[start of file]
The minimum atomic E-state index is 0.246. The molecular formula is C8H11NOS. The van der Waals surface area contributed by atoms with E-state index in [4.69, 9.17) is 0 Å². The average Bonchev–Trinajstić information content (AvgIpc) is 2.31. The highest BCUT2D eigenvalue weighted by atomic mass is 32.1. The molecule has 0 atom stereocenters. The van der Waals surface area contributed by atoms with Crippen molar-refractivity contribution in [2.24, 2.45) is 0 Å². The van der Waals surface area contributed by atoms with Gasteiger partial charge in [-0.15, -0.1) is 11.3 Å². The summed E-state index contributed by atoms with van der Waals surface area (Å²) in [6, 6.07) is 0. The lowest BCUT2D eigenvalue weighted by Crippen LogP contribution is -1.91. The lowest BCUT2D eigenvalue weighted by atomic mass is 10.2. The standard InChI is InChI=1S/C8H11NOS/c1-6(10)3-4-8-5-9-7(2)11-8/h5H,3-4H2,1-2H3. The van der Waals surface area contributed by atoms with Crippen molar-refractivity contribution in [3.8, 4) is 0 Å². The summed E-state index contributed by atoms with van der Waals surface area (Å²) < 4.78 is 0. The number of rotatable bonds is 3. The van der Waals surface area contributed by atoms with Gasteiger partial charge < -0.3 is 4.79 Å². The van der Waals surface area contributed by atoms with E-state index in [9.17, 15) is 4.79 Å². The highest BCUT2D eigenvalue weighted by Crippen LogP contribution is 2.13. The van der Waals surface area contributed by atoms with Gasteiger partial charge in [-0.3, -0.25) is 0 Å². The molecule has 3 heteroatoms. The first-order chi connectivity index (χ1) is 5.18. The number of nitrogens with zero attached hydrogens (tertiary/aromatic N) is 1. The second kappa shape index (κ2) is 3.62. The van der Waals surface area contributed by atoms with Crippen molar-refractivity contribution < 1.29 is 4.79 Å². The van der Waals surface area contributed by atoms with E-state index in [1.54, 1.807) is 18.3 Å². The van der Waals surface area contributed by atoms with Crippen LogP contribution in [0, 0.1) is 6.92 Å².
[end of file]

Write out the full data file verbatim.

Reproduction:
The minimum atomic E-state index is 0.246. The molecular formula is C8H11NOS. The van der Waals surface area contributed by atoms with E-state index in [4.69, 9.17) is 0 Å². The average Bonchev–Trinajstić information content (AvgIpc) is 2.31. The highest BCUT2D eigenvalue weighted by atomic mass is 32.1. The molecule has 0 atom stereocenters. The van der Waals surface area contributed by atoms with Crippen molar-refractivity contribution in [2.24, 2.45) is 0 Å². The van der Waals surface area contributed by atoms with Gasteiger partial charge in [-0.15, -0.1) is 11.3 Å². The summed E-state index contributed by atoms with van der Waals surface area (Å²) in [6, 6.07) is 0. The lowest BCUT2D eigenvalue weighted by Crippen LogP contribution is -1.91. The lowest BCUT2D eigenvalue weighted by atomic mass is 10.2. The standard InChI is InChI=1S/C8H11NOS/c1-6(10)3-4-8-5-9-7(2)11-8/h5H,3-4H2,1-2H3. The van der Waals surface area contributed by atoms with Crippen molar-refractivity contribution in [3.8, 4) is 0 Å². The summed E-state index contributed by atoms with van der Waals surface area (Å²) < 4.78 is 0. The number of rotatable bonds is 3. The van der Waals surface area contributed by atoms with Gasteiger partial charge < -0.3 is 4.79 Å². The van der Waals surface area contributed by atoms with E-state index in [9.17, 15) is 4.79 Å². The highest BCUT2D eigenvalue weighted by Crippen LogP contribution is 2.13. The van der Waals surface area contributed by atoms with Gasteiger partial charge in [-0.3, -0.25) is 0 Å². The molecule has 3 heteroatoms. The first-order chi connectivity index (χ1) is 5.18. The number of nitrogens with zero attached hydrogens (tertiary/aromatic N) is 1. The second kappa shape index (κ2) is 3.62. The van der Waals surface area contributed by atoms with Crippen molar-refractivity contribution < 1.29 is 4.79 Å². The van der Waals surface area contributed by atoms with E-state index in [1.54, 1.807) is 18.3 Å². The van der Waals surface area contributed by atoms with Crippen LogP contribution in [0, 0.1) is 6.92 Å².